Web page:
Elizabeth King and the Gospel Souls Rejoice with 'The D-Vine Spirituals Recordings'
This archival gospel soul release never flags, as Elizabeth King fulfills a true calling.
The D-Vine Spirituals Recordings
Elizabeth King and the Gospel Souls
Bible & Tire
20 September 2019
Looking to uncover the gospel that's been lost in soul and the soul that's been lost in gospel, Fat Possum's Bruce Watson launched Bible & Tire Recording Co. The new Memphis-based label seeks to bring both new releases and archival recordings to public attention, focusing on "deep soul gospel music". The series starts strong, with the release of new music from the Sensational Barnes Brothers and a collection of old material from Elizabeth King and the Gospel Souls, The D-Vine Spirituals Recordings. The latter album brings some strong music, but it's King's voice that carries the album.
King joined the group in 1969, and the fit seems to have taken from the start. She takes the lead vocals on eight of the ten tracks here. Her strength and tone are obvious, but as the album progresses, her flexibility stands out. The group performs a variety of gospel variations. Some songs tend more toward soul, and others echo early rock 'n' roll, but King performs as required by each cut. She's clearly into it, but her control means that when she goes for a big moment (as she does late in "I Heard the Voice"), it pays off.
Despite that variety, the album marks an interesting release at the start of Bible & Tire's run, given its stated goals. The record only sometimes approaches deep soul (aside from the gospel influence, of course), but it often sounds like a forerunner of funkier gospel soul music. Much of the album feels transitional, as when "Stretch Out" marks a step from blues to rock 'n' roll, a step between Muddy Waters and, say, Aretha Franklin's "Save Me". The liminal position the recordings hold makes sense as an introduction to where the label's headed.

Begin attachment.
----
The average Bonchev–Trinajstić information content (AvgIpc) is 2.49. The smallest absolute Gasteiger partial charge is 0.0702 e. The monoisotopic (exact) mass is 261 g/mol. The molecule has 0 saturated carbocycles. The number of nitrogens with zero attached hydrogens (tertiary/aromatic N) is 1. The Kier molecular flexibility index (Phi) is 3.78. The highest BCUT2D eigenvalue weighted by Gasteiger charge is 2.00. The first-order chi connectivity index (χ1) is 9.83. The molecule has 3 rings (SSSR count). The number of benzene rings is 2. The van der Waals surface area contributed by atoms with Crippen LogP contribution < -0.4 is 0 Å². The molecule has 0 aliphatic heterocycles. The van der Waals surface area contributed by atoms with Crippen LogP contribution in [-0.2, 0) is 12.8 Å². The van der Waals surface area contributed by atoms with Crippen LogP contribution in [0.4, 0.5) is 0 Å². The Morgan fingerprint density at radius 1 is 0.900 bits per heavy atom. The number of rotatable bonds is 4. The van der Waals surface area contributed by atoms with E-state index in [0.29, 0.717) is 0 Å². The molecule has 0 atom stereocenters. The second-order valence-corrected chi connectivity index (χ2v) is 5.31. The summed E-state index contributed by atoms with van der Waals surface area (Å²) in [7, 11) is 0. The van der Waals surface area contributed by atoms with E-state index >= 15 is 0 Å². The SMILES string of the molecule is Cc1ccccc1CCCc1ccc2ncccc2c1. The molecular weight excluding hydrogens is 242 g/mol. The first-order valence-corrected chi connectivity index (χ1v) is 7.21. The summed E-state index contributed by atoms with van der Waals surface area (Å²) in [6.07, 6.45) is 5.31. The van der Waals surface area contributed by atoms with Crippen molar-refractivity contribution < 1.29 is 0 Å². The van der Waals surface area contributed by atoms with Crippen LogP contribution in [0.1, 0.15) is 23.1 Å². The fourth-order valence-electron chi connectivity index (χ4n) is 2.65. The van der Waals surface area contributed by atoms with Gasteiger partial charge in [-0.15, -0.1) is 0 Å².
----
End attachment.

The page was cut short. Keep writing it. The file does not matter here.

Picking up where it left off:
All of which is inherently neither good nor bad and the group carries enough force that pinning them down becomes irrelevant. When King goes hard for "Down Here Waiting", her crisis becomes fully realized. When she releases her love on "I Found Him", her conversion becomes pivotal. Even when the other vocalists Walter Boone and John Powell take the lead, the group doesn't suffer (though their appearances seem like an odd choice). The gospel message comes through forcefully in burgeoning R&B.
The album closes with "I'll Fly Away". Instead of a sweet Baptist take or a pretty old-timey version, King and the Gospel Souls get after. This spiritual exit excites them, so come out from those pews and join in some golden age rock 'n' roll. The finish works; the group doesn't restrain its enthusiasm. Tracks like "Wait on the Lord" might imply patience, but they utilize a more kinetic faith. Exiting on an expressive version of a classic makes sense. Of course, King never really exited anything. She still sings in church and on Memphis radio. Her music's a calling, and she fulfills it well.